Dedekindfinite
A ring $R$ is Dedekindfinite^{} if for $a,b\in R$, whenever $ab=1$ implies $ba=1$.
Of course, every commutative ring is Dedekindfinite. Therefore, the theory of Dedekind finiteness is trivial in this case. Some other examples are

1.
any ring of endomorphisms over a finite dimensional vector space (over a field)

2.
any division ring

3.
any ring of matrices over a division ring

4.
finite direct product^{} of Dedekindfinite rings

5.
by the last three examples, any semisimple ring is Dedekindfinite.

6.
any ring $R$ with the property that there is a natural number^{} $n$ such that ${x}^{n}=0$ for every nilpotent element^{} $x\in R$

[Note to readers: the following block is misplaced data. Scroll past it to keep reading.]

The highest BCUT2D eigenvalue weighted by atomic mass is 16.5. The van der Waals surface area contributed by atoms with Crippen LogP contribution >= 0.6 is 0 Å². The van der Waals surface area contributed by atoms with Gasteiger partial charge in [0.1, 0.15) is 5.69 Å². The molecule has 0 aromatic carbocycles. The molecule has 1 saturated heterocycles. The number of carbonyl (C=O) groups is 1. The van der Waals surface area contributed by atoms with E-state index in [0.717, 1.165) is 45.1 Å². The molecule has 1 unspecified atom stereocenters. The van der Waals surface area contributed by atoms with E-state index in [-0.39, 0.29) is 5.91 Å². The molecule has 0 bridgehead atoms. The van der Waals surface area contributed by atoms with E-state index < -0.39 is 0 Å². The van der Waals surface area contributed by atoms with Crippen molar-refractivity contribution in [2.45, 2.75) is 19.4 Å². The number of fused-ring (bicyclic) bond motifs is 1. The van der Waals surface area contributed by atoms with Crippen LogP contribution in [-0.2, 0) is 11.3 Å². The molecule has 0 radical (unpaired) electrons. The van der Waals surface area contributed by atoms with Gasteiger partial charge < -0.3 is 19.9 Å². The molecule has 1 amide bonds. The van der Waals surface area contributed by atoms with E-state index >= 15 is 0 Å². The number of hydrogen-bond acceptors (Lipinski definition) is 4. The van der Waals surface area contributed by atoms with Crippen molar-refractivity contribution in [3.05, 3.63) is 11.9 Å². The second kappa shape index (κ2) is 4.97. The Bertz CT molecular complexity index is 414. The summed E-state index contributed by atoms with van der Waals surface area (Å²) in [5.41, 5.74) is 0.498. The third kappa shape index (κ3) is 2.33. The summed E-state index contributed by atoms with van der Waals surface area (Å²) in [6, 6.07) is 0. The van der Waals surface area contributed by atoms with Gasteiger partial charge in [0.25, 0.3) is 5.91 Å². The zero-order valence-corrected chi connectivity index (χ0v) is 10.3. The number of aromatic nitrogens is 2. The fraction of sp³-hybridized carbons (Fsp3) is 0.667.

The finite dimensionality in the first example can not be extended to the infinite^{} case. Lam in [1] gave an example of a ring that is not Dedekindfinite arising out of the ring of endomorphisms over an infinite dimensional vector space (over a field).
References
 1 T. Y. Lam, A First Course in Noncommutative Rings, SpringerVerlag, New York (1991).
 2 T. Y. Lam, Lectures on Modules and Rings, SpringerVerlag, New York (1999).
Title  Dedekindfinite 

Canonical name  Dedekindfinite 
Date of creation  20130322 14:18:23 
Last modified on  20130322 14:18:23 
Owner  CWoo (3771) 
Last modified by  CWoo (3771) 
Numerical id  10 
Author  CWoo (3771) 
Entry type  Definition 
Classification  msc 16U99 
Synonym  von Neumannfinite